Successful wildcrafting mission of valuable medicine

We arrived in Florida a few days ago for our short work vacation, and tomorrow we are starting the return trip back northward. The main ‘work’ part of my trip was to wildcraft night-blooming cereus (Selenicereus grandiflorus) cactus medicine for our apothecary at Clearpath Herbals and for other discerning herbalists who know of and want/need its remarkable medicinal properties for their practices. I love wildcrafting. For me it is one of the most gratifying parts of being an herbalist, and it is almost always a lot of fun and often an adventure as well. As, for example, a whirlwind road trip with Kellianna Girouard – my sweetie — and our dog Spike, visiting another part of the country, hanging out with family, and exploring the beautiful flora and ecosystems along Florida’s Gulf Coast.

I saved the wildcrafting until yesterday – our last full day staying with Kellianna’s parents — in order to maximize its freshness for the journey back. Cactus has a strong life force and, being a succulent, it knows how to retain water, which means it can survive for quite a long time removed from the ground, to which it is hardly attached at all; and it can re-root and continue to grow weeks, even months, later if given the right conditions. It means that I can safely travel with it in our car for a few days with no risk of the plant rotting or diminishing in its medicinal virtues.

I already knew of places where I could find it along Florida’s southern Gulf coast, not far from where we are staying in the Fort Myers area. When it comes to night-blooming cereus cactus, finding a place removed from human tampering – herbicides, pesticides, chemical fertilizers, trafficked roadsides, etc – is the trickier part. Florida is highly developed, especially along the coast. Finding a spot that fits the bill takes a bit of scouting and trial and error. Fortunately, I already knew of places from previous expeditions and from conversations with the locals. I would be even more specific about its location if not for the fact that it is so common in Florida that you are likely to find pickable places anywhere. This happens to be where we are.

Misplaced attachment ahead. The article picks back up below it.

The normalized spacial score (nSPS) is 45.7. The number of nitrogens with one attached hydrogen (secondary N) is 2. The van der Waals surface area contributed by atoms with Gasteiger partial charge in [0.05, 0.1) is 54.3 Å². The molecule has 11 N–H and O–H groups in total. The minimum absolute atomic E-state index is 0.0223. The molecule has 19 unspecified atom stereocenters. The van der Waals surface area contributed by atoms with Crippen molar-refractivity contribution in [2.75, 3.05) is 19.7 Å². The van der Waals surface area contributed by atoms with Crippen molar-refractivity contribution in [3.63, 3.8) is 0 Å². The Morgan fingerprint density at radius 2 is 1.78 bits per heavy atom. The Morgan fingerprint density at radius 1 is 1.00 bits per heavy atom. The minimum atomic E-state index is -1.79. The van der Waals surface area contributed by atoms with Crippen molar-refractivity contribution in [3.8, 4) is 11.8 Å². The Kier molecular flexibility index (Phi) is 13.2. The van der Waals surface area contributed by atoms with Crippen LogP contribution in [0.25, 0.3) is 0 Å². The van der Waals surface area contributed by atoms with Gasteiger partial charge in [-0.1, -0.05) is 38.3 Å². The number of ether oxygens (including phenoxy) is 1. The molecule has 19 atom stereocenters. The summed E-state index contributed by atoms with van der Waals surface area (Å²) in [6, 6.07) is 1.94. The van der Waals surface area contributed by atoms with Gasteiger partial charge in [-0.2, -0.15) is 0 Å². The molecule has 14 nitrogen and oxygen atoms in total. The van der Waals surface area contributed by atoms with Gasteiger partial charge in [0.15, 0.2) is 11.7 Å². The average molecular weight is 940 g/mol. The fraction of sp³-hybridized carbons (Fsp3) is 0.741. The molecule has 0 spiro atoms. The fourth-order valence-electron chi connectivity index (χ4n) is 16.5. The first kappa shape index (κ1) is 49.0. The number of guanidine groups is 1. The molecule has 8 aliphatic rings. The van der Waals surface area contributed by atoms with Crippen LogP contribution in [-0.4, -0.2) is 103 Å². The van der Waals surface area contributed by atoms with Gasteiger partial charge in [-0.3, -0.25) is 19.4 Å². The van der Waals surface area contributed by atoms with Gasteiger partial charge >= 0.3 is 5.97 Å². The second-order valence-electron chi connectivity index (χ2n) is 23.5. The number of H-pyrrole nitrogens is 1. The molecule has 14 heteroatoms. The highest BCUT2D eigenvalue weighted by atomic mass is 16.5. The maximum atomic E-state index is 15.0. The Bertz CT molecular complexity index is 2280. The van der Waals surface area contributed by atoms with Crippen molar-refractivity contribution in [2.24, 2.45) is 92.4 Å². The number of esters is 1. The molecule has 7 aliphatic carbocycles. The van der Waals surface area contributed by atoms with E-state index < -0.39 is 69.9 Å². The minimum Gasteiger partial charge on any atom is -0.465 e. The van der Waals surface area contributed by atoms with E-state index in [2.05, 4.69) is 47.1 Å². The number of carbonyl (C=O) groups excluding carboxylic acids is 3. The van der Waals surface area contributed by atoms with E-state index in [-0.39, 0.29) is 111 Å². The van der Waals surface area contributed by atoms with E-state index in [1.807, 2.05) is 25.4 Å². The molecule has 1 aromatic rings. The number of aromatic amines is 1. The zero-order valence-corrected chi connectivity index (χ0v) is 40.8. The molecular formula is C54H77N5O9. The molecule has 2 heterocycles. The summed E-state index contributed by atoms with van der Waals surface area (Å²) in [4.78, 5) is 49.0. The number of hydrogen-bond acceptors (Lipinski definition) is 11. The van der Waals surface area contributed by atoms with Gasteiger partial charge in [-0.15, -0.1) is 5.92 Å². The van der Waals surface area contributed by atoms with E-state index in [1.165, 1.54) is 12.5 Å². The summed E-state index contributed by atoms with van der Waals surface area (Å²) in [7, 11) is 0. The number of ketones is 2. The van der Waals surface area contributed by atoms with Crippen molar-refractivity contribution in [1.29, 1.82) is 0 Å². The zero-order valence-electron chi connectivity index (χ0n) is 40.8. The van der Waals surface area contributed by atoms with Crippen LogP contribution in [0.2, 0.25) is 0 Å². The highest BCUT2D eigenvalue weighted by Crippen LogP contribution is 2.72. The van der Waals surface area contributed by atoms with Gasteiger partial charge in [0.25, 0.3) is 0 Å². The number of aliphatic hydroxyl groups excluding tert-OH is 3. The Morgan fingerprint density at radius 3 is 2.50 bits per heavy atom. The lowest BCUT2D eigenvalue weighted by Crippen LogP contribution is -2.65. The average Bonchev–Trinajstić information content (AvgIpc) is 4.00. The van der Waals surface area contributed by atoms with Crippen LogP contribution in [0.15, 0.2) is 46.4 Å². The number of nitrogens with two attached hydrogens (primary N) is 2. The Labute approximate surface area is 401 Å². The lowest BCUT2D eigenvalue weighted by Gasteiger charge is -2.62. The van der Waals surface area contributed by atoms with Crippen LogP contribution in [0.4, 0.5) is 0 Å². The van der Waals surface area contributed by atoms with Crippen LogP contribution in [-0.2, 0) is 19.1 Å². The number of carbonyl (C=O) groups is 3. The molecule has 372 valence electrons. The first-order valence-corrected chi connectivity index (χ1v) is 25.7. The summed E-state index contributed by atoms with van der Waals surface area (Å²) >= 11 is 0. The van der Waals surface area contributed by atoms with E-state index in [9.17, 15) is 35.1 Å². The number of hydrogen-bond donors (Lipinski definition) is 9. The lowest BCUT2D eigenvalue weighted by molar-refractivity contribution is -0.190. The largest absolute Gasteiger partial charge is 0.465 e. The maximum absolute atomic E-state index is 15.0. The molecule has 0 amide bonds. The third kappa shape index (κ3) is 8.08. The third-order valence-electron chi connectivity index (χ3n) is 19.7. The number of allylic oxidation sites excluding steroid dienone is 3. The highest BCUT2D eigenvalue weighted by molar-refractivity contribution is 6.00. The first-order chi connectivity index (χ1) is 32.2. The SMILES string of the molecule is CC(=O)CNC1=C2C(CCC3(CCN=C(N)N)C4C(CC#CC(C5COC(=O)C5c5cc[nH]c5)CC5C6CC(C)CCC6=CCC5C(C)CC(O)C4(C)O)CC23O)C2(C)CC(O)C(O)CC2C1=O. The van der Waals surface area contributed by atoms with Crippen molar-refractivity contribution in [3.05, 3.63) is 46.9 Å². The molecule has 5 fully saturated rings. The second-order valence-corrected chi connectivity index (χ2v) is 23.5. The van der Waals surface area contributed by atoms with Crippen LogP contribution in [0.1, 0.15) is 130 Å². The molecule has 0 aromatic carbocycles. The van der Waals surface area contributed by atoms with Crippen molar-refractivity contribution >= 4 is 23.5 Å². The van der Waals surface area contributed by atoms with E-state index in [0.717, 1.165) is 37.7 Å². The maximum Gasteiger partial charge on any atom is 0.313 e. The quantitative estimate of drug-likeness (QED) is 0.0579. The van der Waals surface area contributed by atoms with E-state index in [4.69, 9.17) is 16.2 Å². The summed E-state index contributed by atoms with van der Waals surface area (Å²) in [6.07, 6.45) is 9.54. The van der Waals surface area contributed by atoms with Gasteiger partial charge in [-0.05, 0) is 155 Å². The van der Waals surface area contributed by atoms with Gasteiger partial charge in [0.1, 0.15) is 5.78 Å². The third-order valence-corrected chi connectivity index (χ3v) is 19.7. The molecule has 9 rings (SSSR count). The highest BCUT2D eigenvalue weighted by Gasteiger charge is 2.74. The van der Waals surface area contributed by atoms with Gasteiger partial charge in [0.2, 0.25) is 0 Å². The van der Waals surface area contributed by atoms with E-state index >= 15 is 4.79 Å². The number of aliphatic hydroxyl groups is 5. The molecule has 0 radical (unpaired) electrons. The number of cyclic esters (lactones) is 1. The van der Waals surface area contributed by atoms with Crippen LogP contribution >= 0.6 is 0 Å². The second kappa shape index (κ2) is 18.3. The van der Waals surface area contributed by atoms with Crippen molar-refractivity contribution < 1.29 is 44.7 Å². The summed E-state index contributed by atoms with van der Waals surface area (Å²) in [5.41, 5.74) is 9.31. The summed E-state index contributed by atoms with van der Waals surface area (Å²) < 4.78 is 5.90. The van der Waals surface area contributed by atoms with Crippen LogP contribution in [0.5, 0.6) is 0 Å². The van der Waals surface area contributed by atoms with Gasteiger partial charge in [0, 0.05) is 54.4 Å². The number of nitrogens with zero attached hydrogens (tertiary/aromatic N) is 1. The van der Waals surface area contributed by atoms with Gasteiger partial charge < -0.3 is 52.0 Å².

Chris and cactus

As far as wildcrafting goes, cactus is a fun herb to pick. It is fairly easy to spot once you know where to look, it is not a messy job, and it adds up pretty quickly. Where to look is on the trunks of trees or on large rocks or fallen tree trunks, or even just creeping along the ground. Not a messy job in that it does not require digging or tromping through mangrove swamps to find and gather it. Adding up quickly because the medicine is the entire cactus, not just one part of it, and it is a large plant, relatively speaking. Finally, from a conscientious wildcrafting point of view, night-blooming cereus is very accommodating. It grows like a fast-growing weed. Even if I had returned to the same exact cactus-entangled tree or rock from a few years after – which I did not — it would be as if I had never been there at all. All I need is a knife and a few bags.

Our expedition yielded cactus plant in excess of twenty pounds! That is a good haul for me and Clearpath Herbals, plus extra for other herbalists who may want or need this valuable medicine for their practice. Now that I have it, the next step is to garble it and turn it into actual extract medicine. Garbling is the process of cleaning the plant, removing debris, insects and other plants that may have tagged along, and discarding any cactus that looks sub-par, such as rot spots or old, dried-out portions.  When I return home, my lab crew and I will convert it into an alcohol-based maceration, using alcohol made from organically raised, non-GMO sugar. More on that later.

For now, I am happy. I got what I came here for. And as a bonus, I found another powerful medicinal plant growing all over the land where Kellie’s parents live: Bidens pilosa – aka Spanish needles. It is in flower right now, so very easy to spot, and it grows like, well, a weed. Ray and Cathy do not poison their ‘back forty’ with chemicals of any kind, so it is safe to wildcraft. I will gather this as we are heading out the door, and store it in a cooler with ice packs for our journey home. It will be a new addition to the Clearpath Herbals’ apothecary, and I cannot wait to include it in antimicrobial formulas to help my clients and community challenged by bacterial infections such as Lyme Disease.

If you want to know about night-blooming cereus medicine, revisit my previous blog entry that covered that material. Also, I will have extra cactus in its raw form after I am done making the medicine I require. I did this on purpose in order to have some on supply for other herbalists if they are running low or curious about adding this superior medicine to their repertoire.



If interested in some of this excellent medicine, be in touch as soon as possible. For a rough estimate, you can figure that 1-2 pounds of plant will yield a quart of tincture.

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